The US Court of Appeals for the Fourth Circuit on Wednesday reversed and remanded a district court’s decision that had previously instructed discovery for potential Emoluments Clause violations.
The attorneys general for Washington, DC, and Maryland had filed a lawsuit to investigate foreign and domestic violations of the Emoluments Clauses related to President Donald Trump’s continued ownership interest in the Trump International Hotel and other Trump Organization operations.
Among the claim violations are profits related to foreign government officials from Kuwait, Saudi Arabia and Georgia, who spent significant sums of money at the Trump International hotel as patrons, benefiting Trump who remains 76 percent owner of the property. The complaint also alleges that the US government has “promoted the Mar-a-Lago Club … and that ‘federal, state, and local governments or their instrumentalities have made and will continue to make payments for the use of the facilities owned or operated'” by Trump.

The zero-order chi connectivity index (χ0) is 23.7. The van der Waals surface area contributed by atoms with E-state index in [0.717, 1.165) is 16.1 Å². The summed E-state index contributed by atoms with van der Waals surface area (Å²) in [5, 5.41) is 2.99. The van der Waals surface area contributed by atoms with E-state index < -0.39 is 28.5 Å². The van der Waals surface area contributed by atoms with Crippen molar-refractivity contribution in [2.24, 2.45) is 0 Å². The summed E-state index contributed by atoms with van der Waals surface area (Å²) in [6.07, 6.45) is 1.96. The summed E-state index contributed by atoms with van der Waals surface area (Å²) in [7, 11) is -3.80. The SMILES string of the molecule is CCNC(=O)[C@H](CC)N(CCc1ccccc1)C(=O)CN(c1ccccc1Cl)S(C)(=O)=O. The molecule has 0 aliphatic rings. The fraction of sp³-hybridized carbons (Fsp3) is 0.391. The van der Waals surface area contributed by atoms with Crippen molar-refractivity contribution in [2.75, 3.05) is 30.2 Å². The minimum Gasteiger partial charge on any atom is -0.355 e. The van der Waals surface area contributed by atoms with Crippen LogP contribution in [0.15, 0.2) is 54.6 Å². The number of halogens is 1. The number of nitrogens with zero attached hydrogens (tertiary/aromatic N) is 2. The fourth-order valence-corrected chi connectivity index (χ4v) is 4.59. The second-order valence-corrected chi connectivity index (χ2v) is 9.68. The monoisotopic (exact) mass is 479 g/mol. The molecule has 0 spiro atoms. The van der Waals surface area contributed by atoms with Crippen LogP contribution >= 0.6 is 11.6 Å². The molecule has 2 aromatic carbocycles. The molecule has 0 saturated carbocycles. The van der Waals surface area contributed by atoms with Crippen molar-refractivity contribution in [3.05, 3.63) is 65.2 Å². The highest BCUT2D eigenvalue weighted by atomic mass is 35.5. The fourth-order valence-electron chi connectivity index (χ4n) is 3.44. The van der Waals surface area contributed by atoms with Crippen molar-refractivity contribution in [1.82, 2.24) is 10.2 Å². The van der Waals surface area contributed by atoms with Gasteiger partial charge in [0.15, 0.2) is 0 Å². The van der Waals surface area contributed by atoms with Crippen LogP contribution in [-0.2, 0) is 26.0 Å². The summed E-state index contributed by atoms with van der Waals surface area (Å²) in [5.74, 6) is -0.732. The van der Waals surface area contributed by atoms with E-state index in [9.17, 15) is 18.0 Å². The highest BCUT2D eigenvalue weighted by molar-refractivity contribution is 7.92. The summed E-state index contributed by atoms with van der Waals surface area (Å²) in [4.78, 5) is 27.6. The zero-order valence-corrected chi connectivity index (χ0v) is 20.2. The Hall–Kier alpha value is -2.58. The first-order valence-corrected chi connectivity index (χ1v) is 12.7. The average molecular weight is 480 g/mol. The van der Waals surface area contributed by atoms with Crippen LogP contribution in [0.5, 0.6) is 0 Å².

The issue before the appeals court was DC and Maryland’s standing to sue the president. They claimed that they had suffered “harm to their sovereign and/or quasi-sovereign interests” and an interest in the enforcement of laws related to the president’s properties.
Although the lower court found this to be sufficient standing and interest, the appeals court has concluded that the suit seeks to enforce the Emoluments Clauses “which, by their terms, give no rights and provide no remedies.” Further, the court found that DC and Maryland have not fully articulated how they are “harmed by the President’s alleged receipts of emoluments and the nature of the relief that could redress any harm.” As such, the court rejected their standing.